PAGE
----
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Was firing Dave Joerger the right decision, or just an emotional one?

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It's real early, I'm cranky, and a coach I like I got sacked.

Benny Sieu-USA TODAY Sports

Dave Joerger's out!

WHAT HOLY SHIT COME ONNNNN

Okay, now that we have that out of the way: this isn't a completely out-of-nowhere move. Some of the more looped-in Grizz writers have even expected it, and after Adrian Wojnarowski reported that Joerger had already been looking into coaching vacancies around the league after 2014's dalliance with the Minnesota Timberwolves, the reasons for a divorce are clearly there. It might even be reasonable.

Yes, there was tension between Joerger and the front office, and probably even between Joerger and some of his key players. Some reports have it that Marc Gasol, Zach Randolph, and Mike Conley never took to Joerger's preferred uptempo style, and the Grizzlies would probably be playing a very different brand of basketball these days had that initial pushback not existed during Joerger's first few months on the job in 2013. But let's talk about tension.

The Indiana Pacers fired Frank Vogel (already being linked to the Grizzlies) earlier this week, after he got similarly shafted by a conflict with his team's front office. I wrote about that for Hardwood Paroxysm yesterday, and while that particular disagreement was rooted more in playstyles than closed-door relationships (although to a degree, they may not be entirely separable), my reaction is largely the same: when you have coaches like Joerger or Vogel, top-10 in all likelihood – and Joerger deserves nothing but praise for what he did with a team of replacements in the second half of the season – you had better tread carefully before deciding to fire them.

Erik Spoelstra, one of the league's longest tenured coaches with the Miami Heat for eight seasons, has gone to bat often against the currently high rate of coaching turnover in the league. Coaches need time and trust to affect their vision of a team, same as a front office, and when you have a good one, you shouldn't fire them at the first sign of trouble. That's something you should work past together to establish continuity in culture, which is probably what works out for the best.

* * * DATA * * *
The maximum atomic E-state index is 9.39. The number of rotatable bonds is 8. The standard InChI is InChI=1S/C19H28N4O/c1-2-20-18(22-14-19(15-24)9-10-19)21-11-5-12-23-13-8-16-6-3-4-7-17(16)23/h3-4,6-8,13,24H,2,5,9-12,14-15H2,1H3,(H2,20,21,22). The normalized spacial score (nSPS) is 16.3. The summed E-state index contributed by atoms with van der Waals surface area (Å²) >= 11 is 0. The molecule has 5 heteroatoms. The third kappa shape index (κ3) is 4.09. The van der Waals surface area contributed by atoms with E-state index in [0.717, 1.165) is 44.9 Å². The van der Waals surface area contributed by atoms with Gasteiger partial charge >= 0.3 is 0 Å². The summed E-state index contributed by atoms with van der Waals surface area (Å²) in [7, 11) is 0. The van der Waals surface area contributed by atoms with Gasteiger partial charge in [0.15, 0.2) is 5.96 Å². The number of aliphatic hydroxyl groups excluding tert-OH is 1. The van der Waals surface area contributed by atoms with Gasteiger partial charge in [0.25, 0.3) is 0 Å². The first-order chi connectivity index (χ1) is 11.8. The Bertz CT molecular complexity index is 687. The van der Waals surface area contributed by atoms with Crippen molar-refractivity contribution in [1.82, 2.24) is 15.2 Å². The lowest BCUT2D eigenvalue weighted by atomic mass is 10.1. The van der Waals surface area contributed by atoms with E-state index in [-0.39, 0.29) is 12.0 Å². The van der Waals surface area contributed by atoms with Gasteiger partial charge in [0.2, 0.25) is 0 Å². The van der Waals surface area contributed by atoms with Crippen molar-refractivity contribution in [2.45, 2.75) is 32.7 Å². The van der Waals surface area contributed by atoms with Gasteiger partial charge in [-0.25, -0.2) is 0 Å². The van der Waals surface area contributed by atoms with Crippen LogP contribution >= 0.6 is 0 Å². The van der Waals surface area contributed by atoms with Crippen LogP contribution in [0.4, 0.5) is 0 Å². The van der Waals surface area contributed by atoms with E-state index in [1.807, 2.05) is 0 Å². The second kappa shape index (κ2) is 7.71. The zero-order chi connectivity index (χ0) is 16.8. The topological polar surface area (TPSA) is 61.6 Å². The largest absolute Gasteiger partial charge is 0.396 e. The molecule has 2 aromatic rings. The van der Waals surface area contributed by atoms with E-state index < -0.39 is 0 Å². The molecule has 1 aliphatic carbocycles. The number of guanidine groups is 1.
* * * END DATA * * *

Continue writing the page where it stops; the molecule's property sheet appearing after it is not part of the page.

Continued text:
Maybe after the Timberwolves fiasco, the Grizzlies were already past that point with Joerger. Disagreements in relationships are more nebulous than playstyle when it comes to how they manifest on the court, but if part of the reason that Gasol or Conley was playing at less than peak capacity early this season was due to discontentment with Joerger, than that would be a sign of a problem. More facts will come out later, but the Grizzlies would know better than I if that relationship was too far gone.

I just hope they tried, damnit. I hope this wasn't overly emotional, in that it clouded a real path back to an optimal relationship between coach and team, just because Robert Pera woke up one morning and decided that he'd had enough of Joerger bitching about Rodney Hood. I'm mostly Pera-neutral, but I wouldn't put that past him. To be sure, I'll say it again: that disconnect matters, and maybe the Grizzlies made an informed, correct decision that we'll eventually be crediting them for, but it can be a blurry line between the right decision and just an emotional one.

Joerger is too good to give up because of the latter, and maybe the leaks that sprung should've been plugged elsewhere. Maybe Joerger had a dream of an uptempo, small ball Grizzlies team, and the Grizzlies should've had a tough(er) discussion with themselves about acquiescing to that, whether it came to certain people getting over themselves. That means players, too.

I don't know. There are a lot of maybes here. It's real early, I'm cranky, and a coach I like I got sacked, so either way, I'm still going to be upset that it came to this. Time will tell if the Grizzlies are better off. I don't know if this makes Conley more or less likely to re-sign with the Grizzlies, or whether if he wanted Joerger out at all or will be driven away by the uncertainty. Maybe the Grizzlies sign Vogel and get to a happy place, although I wouldn't accept that as an excuse for rushing into a decision. (Is this too rational? Do I need a hot take? Do I need an actual take?)

Alright: the Grizzlies should throw all of their money at San Antonio Spurs assistant coach Ettore Messina. There are no spending restrictions, no salary cap of any sort on coaches, and even though the coaching market is jumping to Scott Brooks getting $35 million, five year contracts, I'm entirely okay with jumping the market even more. Messina is being groomed as Gregg Popovich's eventual replacement and he had a prolific coaching career in the Euroleague.

Messina is no sure thing, but I don't know that there is one. Even Vogel might not necessarily gel with the Grizzlies – Joerger clearly didn't. That's why, in a perfect world, you get over those squabbles and establish continuity instead of dipping your feet back into the market. Here in the real world, the Grizzlies made their decision. Regardless of whether or not that was the right decision, we've got to move on.

VINCE CARTER PLAYER-COACH, HERE WE COME.